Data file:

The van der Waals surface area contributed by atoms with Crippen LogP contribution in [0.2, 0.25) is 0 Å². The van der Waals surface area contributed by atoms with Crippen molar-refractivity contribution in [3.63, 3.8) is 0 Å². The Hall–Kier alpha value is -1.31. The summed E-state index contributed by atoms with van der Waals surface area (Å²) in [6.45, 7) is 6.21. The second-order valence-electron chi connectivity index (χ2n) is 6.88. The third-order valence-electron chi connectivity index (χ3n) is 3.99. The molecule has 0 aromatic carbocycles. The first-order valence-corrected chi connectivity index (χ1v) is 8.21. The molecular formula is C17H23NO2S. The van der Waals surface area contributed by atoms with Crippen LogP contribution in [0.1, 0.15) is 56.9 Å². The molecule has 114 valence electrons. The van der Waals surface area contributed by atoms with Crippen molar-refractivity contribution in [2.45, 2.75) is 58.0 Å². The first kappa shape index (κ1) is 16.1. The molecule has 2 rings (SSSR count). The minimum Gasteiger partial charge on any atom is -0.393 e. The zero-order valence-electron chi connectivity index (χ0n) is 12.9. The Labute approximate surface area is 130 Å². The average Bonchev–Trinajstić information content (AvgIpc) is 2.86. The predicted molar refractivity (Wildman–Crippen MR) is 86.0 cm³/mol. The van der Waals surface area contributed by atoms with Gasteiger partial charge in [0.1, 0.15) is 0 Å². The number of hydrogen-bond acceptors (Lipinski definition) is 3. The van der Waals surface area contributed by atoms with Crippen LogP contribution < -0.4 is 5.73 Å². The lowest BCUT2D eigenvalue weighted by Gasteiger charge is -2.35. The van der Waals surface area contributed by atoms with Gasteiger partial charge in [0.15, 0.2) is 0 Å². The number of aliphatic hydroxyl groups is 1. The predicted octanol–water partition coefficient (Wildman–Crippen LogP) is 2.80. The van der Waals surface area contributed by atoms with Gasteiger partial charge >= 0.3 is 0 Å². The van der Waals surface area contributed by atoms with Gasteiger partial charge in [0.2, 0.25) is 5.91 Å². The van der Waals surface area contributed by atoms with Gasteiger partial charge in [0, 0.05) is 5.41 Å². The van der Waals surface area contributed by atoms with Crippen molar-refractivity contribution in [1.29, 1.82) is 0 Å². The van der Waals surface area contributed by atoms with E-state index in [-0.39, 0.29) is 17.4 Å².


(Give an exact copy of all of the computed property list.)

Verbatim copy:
The van der Waals surface area contributed by atoms with Crippen LogP contribution in [0.2, 0.25) is 0 Å². The van der Waals surface area contributed by atoms with Crippen molar-refractivity contribution in [3.63, 3.8) is 0 Å². The Hall–Kier alpha value is -1.31. The summed E-state index contributed by atoms with van der Waals surface area (Å²) in [6.45, 7) is 6.21. The second-order valence-electron chi connectivity index (χ2n) is 6.88. The third-order valence-electron chi connectivity index (χ3n) is 3.99. The molecule has 0 aromatic carbocycles. The first-order valence-corrected chi connectivity index (χ1v) is 8.21. The molecular formula is C17H23NO2S. The van der Waals surface area contributed by atoms with Crippen LogP contribution in [0.1, 0.15) is 56.9 Å². The molecule has 114 valence electrons. The van der Waals surface area contributed by atoms with Crippen molar-refractivity contribution in [2.45, 2.75) is 58.0 Å². The first kappa shape index (κ1) is 16.1. The molecule has 2 rings (SSSR count). The minimum Gasteiger partial charge on any atom is -0.393 e. The zero-order valence-electron chi connectivity index (χ0n) is 12.9. The Labute approximate surface area is 130 Å². The average Bonchev–Trinajstić information content (AvgIpc) is 2.86. The predicted molar refractivity (Wildman–Crippen MR) is 86.0 cm³/mol. The van der Waals surface area contributed by atoms with Gasteiger partial charge in [0.1, 0.15) is 0 Å². The number of hydrogen-bond acceptors (Lipinski definition) is 3. The van der Waals surface area contributed by atoms with Crippen LogP contribution < -0.4 is 5.73 Å². The lowest BCUT2D eigenvalue weighted by Gasteiger charge is -2.35. The van der Waals surface area contributed by atoms with Gasteiger partial charge in [0.15, 0.2) is 0 Å². The number of aliphatic hydroxyl groups is 1. The predicted octanol–water partition coefficient (Wildman–Crippen LogP) is 2.80. The van der Waals surface area contributed by atoms with Gasteiger partial charge >= 0.3 is 0 Å². The van der Waals surface area contributed by atoms with Gasteiger partial charge in [0.2, 0.25) is 5.91 Å². The van der Waals surface area contributed by atoms with Gasteiger partial charge in [0, 0.05) is 5.41 Å². The van der Waals surface area contributed by atoms with Crippen molar-refractivity contribution in [1.29, 1.82) is 0 Å². The van der Waals surface area contributed by atoms with E-state index in [-0.39, 0.29) is 17.4 Å².